Words matter. Descriptions matter. Names matter.
And we, as advocates, need to pay attention to words, descriptions, and names – and take steps to use them correctly, and as desired. The problem is – sometimes we don’t know when we’re violating that axiom.
I was reminded of this a few times recently, not the least of which caused my husband some consternation.
He and I have different last names. We were older when we married, and because I was already professionally known by my maiden name (Torrey), I didn’t want to change my name. Before we married, we discussed my wish to keep my maiden name, and he was surprised I would consider doing anything but keep it! So that was that.
However, in these ensuing 10+ years, my maiden name has caused him some pause and opened his eyes. Last week, for the umpteenth time, he was called “Mr. Torrey”, and later that day when our postal mail arrived, and there were two pieces of junk mail addressed to “Mr. Warren Torrey”… Well – let’s just say that he didn’t look favorably upon any of the guilty parties. It’s not HIS name, and he takes umbrage to someone assuming it is.
Women, especially, get that.
But does he say anything? No. Does he correct the guilty party? Never. He won’t say a word.
It brings to mind the many times that we, as advocates and care managers, might trip up on something similar, not even aware, because no one SAYs anything. Even if they hate it, and find it totally disturbing, they just let it go.
We all do it. We all make assumptions we should not. And we could ruin a client relationship by using a term or name that your client or his/her caregiver doesn’t like!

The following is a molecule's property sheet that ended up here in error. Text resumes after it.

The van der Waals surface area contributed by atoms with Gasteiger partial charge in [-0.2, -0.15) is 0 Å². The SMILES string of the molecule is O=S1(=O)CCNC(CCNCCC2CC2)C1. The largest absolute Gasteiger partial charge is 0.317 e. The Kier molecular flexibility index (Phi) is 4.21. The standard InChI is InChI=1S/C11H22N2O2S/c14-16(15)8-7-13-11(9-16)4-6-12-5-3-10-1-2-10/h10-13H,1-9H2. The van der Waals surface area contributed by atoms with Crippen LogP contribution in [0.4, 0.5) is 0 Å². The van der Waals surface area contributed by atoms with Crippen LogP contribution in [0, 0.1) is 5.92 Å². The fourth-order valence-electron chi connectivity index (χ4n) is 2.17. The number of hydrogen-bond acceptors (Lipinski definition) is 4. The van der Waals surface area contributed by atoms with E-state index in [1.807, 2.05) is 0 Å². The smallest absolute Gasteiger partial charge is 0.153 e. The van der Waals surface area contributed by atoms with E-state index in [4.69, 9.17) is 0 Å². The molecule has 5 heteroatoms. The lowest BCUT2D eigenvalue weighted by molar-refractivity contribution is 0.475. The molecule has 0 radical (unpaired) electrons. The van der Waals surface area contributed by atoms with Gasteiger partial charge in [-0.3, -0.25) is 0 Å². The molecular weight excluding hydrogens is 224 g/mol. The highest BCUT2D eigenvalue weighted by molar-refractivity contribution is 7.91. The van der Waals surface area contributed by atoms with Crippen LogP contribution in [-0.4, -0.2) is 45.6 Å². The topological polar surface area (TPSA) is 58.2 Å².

- Clients have different preferences for what they will be called. We call her “Evelyn” but she prefers “Mrs. Howard.” We call him “Mr. Johnson”, but he prefers “Fred.”
- Then there is the tendency of some of us to tack “Honey” or “Dear” to the end of a sentence without realizing that, to many older people it seems condescending. Granted, some of us are raised to use those endearments. But not only are they not appreciated by all; sometimes those endearments are at least grating, and at most, insulting. It’s akin to an even larger tendency to talk to elderly people as if they are babies or children, another tendency we need to avoid.
- Recently adjusted by some large, policy-type advocacy groups, then adopted by some media, is the approach to describing someone with a medical problem or disability. Is your client disabled? Or “differently-abled”? Is your client diabetic? Or is your client a “diabetes patient”? Which does he/she prefer?
- Another recently coined term which will become more and more relevant over time, is “elder orphan” – someone who has no trusted family or loved one to make medical or financial decisions for him or her in their waning, possibly cognitively-impaired years. No spouse, sibling, child, niece or nephew to help out. (While they may have them in their life, that word “trusted” is key.) It turns out that some elderly people who are alone object to being called “orphans.” To that end, a new term – “Solos” – is being used by some. Will it catch on?
- Finally, there is some dissension in the ranks about the choice between the titles “health advocate” and “patient advocate”. I only mention the argument here because it would be accused of missing it if I didn’t. But I’ve already made clear my opinion about it.